Carbon Par: Estimating carbon status of land used by Icelandic golf courses and measuring carbon sequestration and soil conservation potential of turfgrass on golf fairways and mown roughs


The development of some golf courses has included wetland drainage or the use of previously drained wetlands. Through this, many clubs have unintentionally caused large emissions of greenhouse gases. Emissions from golf courses on drained organic soils can thus be very high, while courses on mineral soils can sequester carbon. Grass can sequester considerable levels of carbon. Furthermore, managed grasslands, or turf, can sequester more carbon than unmanaged. This indicates that carefully located golf courses, thoughtfully planned, designed and built, have a reasonable chance of becoming net carbon sinks.

To estimate the carbon status of land used by all golf courses within the Golf Union of Iceland, a variety of methods will be used, including mapping, references to national soil databases, soil sampling, interviews and analysis. Perimeters of various golf course land use elements, such as fairways, managed roughs and native areas will be drafted up in architectural software, using underlying georeferenced aerial photographs. Each golf course area will be broken down into 3-4 basic soil types. Soil samples will be collected from a selection of golf facilities and analysed by dry combustion, delivering %C and %N content.

Access to IGLUD (Icelandic Geographic Land-Use Database) and the ÝMIR-soil database will allow soil C content to be compared to that in corresponding areas near the perimeter of the golf facilities. This should indicate loss or sequestration of carbon during the lifetime of the golf course compared with surrounding areas and land uses. The project will then produce:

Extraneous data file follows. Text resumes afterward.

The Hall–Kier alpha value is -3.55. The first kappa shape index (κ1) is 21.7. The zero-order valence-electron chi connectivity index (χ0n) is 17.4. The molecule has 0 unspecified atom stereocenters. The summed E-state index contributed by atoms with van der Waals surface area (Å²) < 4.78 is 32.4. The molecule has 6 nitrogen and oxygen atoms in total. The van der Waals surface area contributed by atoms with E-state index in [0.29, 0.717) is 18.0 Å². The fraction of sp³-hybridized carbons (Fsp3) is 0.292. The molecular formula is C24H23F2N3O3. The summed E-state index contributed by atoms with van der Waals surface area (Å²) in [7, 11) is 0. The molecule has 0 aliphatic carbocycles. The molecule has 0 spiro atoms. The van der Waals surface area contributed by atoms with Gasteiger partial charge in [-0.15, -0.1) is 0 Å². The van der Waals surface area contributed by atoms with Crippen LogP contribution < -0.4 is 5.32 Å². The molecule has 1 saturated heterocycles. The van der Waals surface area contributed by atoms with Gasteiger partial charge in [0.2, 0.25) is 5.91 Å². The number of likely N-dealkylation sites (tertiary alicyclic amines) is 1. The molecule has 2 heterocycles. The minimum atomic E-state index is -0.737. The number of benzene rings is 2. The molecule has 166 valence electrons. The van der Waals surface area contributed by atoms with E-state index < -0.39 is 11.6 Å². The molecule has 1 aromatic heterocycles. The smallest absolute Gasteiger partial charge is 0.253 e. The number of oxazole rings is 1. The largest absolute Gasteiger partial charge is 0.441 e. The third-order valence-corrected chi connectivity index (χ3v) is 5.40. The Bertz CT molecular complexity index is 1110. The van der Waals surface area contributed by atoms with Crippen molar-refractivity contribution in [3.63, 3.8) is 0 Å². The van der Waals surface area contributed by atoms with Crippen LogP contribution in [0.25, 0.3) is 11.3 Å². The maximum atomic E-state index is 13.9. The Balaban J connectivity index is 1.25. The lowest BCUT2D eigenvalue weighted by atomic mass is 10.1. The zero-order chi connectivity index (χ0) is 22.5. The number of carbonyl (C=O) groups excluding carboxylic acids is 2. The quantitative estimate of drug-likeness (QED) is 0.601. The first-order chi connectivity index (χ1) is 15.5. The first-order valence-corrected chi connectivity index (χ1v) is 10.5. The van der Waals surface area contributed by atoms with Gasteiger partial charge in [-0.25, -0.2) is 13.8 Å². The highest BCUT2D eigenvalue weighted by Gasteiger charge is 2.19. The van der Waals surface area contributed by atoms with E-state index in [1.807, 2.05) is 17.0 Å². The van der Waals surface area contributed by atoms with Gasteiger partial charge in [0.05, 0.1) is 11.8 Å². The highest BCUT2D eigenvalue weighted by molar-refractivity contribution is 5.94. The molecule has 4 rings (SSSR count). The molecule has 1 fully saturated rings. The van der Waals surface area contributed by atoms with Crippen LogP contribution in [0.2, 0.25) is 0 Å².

• A “leaderboard” of Icelandic golf facilities, by carbon status, or carbon par, from land use.

  • A breakdown of each/all courses by the chosen 3-4 basic soil types.

  • A report on the estimation process and recommended protocol for estimation in other countries.

  • Identification of wetlands that can be reclaimed.

  • General recommendations on how golf facilities can make quick and easy improvements to their carbon status from land use.

Special efforts will be made to ensure that suggestions in (d) and (e) do not negatively influence the golf playing experience. Scapegoating is not an objective. Rather, the aim is to present an opportunity to improve upon unintended harm to the climate.

Edwin Roald

Edwin Roald, Director, Eureka Golf ehf., Langalina 22, 210 Garðabær, Iceland. Tel: +354 693 0075, email:, web:

Category: Multifunctional golf facilities
Status: Ongoing
Project period: 2020 - 2022

Fundings (kSEK)

  2020 2021 2022 TOTAL  
STERF 150 150 150 450  
Other sources 345 335 232 912  
TOTAL 495 485 382 1362  



  • Estimate CO2 losses and carbon storage from land use of cultivated and managed areas on Icelandic golf courses, in total and by facility.

  • Discuss if/how the estimation process can be streamlined further.

  • Determine what is required in terms of funding, time and other resources to produce a similar estimation for other Scandinavian countries.

  • Identify marked trends, if any, revealing or suggesting how golf facilities can, in a general sense, easily improve their carbon status from land use without negatively influencing the playing experience.